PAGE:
“The picture Sen. McCain is painting is the ability to have constructed means by which they can fly back and forth between law enforcement and military tactics, and have the policy to get done what they have to by law,” said Loy, who now is a senior counselor with the Cohen Group. “On the law enforcement side, the service has led efforts to provoke bilateral arrangements with Caribbean countries so they are acting on behalf of the country. They have the flexibilities and are designed with the intent to move between regulatory and military tactics that the senator is describing as a model. That is enormously effective for the Coast Guard.”

Loy said while he’s not an expert on cybersecurity, the analogy is a good one because the point McCain is making is all about flexibility to meet the mission.

“Is there a version of that in the cyber world that would be valuable?” he said. “There is a similar degree of those kinds of policy aspects, tactical utilization of resources and an end game of efficiency and effectiveness so the model may have application.”

McCain’s concern seems to be about the long-term sustainability of the current set up. While a spokesman for his office offered nothing further about this idea of a Coast Guard model, the senator did press Rogers on this question during the hearing.

Rogers said it was sustainable, but questioned whether it was the most effective way to address cybersecurity concerns.

“My recommendation, my input to the process has been — our challenge is, so we built a foundation with a series of very specialized and distinct responsibilities and yet I think what experience has taught us over the last few years is it’s our ability to respond in a much more integrated focused way is really the key to success here,” Rogers said. “And I think that’s the challenge, how do we more formally integrated these capabilities across the government.”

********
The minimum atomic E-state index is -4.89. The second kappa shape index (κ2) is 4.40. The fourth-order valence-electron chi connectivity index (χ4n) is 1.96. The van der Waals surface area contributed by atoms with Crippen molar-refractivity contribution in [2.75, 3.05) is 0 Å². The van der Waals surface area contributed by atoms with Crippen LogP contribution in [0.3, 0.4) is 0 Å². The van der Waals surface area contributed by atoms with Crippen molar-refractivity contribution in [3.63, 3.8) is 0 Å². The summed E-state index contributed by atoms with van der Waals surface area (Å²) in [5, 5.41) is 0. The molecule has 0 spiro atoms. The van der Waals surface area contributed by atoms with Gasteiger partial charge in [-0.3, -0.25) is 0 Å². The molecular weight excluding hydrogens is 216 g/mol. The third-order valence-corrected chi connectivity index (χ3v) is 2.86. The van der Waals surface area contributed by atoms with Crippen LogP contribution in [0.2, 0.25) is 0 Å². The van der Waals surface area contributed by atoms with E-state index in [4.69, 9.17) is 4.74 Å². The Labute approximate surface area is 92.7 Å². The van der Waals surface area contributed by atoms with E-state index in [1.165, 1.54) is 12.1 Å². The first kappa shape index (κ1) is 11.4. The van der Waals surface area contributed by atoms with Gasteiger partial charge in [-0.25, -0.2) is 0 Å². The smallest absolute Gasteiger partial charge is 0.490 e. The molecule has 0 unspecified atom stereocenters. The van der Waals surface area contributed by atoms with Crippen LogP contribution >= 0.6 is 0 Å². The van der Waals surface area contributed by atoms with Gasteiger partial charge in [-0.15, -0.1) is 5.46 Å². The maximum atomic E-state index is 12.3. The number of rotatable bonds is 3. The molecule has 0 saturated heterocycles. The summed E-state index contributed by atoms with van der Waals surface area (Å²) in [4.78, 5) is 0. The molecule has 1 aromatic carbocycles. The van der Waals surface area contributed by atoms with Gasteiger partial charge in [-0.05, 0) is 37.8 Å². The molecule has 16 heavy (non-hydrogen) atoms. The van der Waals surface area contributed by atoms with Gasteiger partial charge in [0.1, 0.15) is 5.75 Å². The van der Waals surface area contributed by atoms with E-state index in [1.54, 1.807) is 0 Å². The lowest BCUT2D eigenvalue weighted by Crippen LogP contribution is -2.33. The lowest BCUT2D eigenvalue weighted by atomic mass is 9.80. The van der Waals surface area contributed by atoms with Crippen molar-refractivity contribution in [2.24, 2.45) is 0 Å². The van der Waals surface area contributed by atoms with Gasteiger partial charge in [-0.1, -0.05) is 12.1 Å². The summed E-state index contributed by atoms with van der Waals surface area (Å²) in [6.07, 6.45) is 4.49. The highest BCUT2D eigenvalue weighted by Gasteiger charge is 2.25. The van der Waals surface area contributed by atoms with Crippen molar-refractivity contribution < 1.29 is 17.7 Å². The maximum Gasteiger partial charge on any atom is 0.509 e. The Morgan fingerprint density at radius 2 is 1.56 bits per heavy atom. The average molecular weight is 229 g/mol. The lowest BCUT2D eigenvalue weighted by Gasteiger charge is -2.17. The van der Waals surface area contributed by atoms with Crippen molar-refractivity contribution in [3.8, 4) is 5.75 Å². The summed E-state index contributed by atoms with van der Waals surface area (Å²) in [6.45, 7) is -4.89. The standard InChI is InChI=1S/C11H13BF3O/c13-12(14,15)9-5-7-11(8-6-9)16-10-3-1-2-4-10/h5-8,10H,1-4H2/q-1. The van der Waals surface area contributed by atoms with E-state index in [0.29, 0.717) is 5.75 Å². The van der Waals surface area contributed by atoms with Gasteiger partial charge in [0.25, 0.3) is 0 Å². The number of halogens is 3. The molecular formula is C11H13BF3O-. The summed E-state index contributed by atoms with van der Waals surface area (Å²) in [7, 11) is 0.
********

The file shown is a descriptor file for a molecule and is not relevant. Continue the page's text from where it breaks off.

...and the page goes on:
The Defense Department has a report due to the committee on or about June 23 on military/non-military options available to deterring and responding to imminent cyber threats. Congress asked for the report in the 2016 National Defense Authorization Act.

Rogers said he know DoD is working on the report.

Loy said the Coast Guard adapted its mission space and response over the last 25 years or more. DoD, DHS, the FBI and others don’t have that luxury with cybersecurity.

“If you just look at gradual emergence of this challenge, DoD has been concentrating on things in space and cyber related from the offensive and defensive perspective for a long time, but it’s the maturation of both the threat and the vulnerabilities and capabilities that causes some more direct thinking to be considered for organizational mashups,” he said. “To the degree the rose was pinned on DHS to be responsible for areas not related to DoD, think about what that did and the enormous complexity has caused over the last decade or more of thinking about how to do that. I can see that morphing with ultimate responsibility with some sort of cyber organization, every bit as responsible for cyber as the Coast Guard is for the maritime domain. Whoever gets the rose pinned on them will serve the nation better based on this preparation.”